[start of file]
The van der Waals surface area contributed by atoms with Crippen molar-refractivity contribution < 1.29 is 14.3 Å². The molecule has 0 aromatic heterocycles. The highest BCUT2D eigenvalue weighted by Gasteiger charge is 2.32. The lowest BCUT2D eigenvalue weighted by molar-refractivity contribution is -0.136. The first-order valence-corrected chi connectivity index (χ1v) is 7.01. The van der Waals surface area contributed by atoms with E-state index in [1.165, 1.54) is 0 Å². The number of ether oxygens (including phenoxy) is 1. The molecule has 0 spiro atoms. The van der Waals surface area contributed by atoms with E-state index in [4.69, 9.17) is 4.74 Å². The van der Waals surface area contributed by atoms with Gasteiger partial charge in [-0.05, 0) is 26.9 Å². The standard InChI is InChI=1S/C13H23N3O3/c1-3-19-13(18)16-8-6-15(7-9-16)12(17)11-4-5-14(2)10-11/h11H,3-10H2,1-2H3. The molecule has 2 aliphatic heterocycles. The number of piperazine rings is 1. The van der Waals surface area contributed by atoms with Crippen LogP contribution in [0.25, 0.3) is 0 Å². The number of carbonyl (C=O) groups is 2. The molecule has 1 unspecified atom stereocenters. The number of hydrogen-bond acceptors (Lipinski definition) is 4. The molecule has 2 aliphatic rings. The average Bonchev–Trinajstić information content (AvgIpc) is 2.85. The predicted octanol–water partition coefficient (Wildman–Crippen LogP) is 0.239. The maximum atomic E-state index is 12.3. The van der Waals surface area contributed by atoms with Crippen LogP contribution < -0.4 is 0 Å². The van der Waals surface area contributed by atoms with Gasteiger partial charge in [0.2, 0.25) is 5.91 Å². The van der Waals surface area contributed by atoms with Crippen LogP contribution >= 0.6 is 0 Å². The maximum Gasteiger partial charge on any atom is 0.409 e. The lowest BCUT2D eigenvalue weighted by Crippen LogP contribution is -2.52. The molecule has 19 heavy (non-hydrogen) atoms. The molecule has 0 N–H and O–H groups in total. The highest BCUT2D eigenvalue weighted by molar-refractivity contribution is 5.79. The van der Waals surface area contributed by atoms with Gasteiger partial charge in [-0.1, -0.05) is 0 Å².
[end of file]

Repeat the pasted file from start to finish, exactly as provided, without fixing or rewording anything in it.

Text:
The van der Waals surface area contributed by atoms with Crippen molar-refractivity contribution < 1.29 is 14.3 Å². The molecule has 0 aromatic heterocycles. The highest BCUT2D eigenvalue weighted by Gasteiger charge is 2.32. The lowest BCUT2D eigenvalue weighted by molar-refractivity contribution is -0.136. The first-order valence-corrected chi connectivity index (χ1v) is 7.01. The van der Waals surface area contributed by atoms with E-state index in [1.165, 1.54) is 0 Å². The number of ether oxygens (including phenoxy) is 1. The molecule has 0 spiro atoms. The van der Waals surface area contributed by atoms with E-state index in [4.69, 9.17) is 4.74 Å². The van der Waals surface area contributed by atoms with Gasteiger partial charge in [-0.05, 0) is 26.9 Å². The standard InChI is InChI=1S/C13H23N3O3/c1-3-19-13(18)16-8-6-15(7-9-16)12(17)11-4-5-14(2)10-11/h11H,3-10H2,1-2H3. The molecule has 2 aliphatic heterocycles. The number of piperazine rings is 1. The van der Waals surface area contributed by atoms with Crippen LogP contribution in [0.25, 0.3) is 0 Å². The number of carbonyl (C=O) groups is 2. The molecule has 1 unspecified atom stereocenters. The number of hydrogen-bond acceptors (Lipinski definition) is 4. The molecule has 2 aliphatic rings. The average Bonchev–Trinajstić information content (AvgIpc) is 2.85. The predicted octanol–water partition coefficient (Wildman–Crippen LogP) is 0.239. The maximum atomic E-state index is 12.3. The van der Waals surface area contributed by atoms with Crippen LogP contribution < -0.4 is 0 Å². The van der Waals surface area contributed by atoms with Gasteiger partial charge in [0.2, 0.25) is 5.91 Å². The van der Waals surface area contributed by atoms with Crippen LogP contribution >= 0.6 is 0 Å². The maximum Gasteiger partial charge on any atom is 0.409 e. The lowest BCUT2D eigenvalue weighted by Crippen LogP contribution is -2.52. The molecule has 19 heavy (non-hydrogen) atoms. The molecule has 0 N–H and O–H groups in total. The highest BCUT2D eigenvalue weighted by molar-refractivity contribution is 5.79. The van der Waals surface area contributed by atoms with Gasteiger partial charge in [-0.1, -0.05) is 0 Å².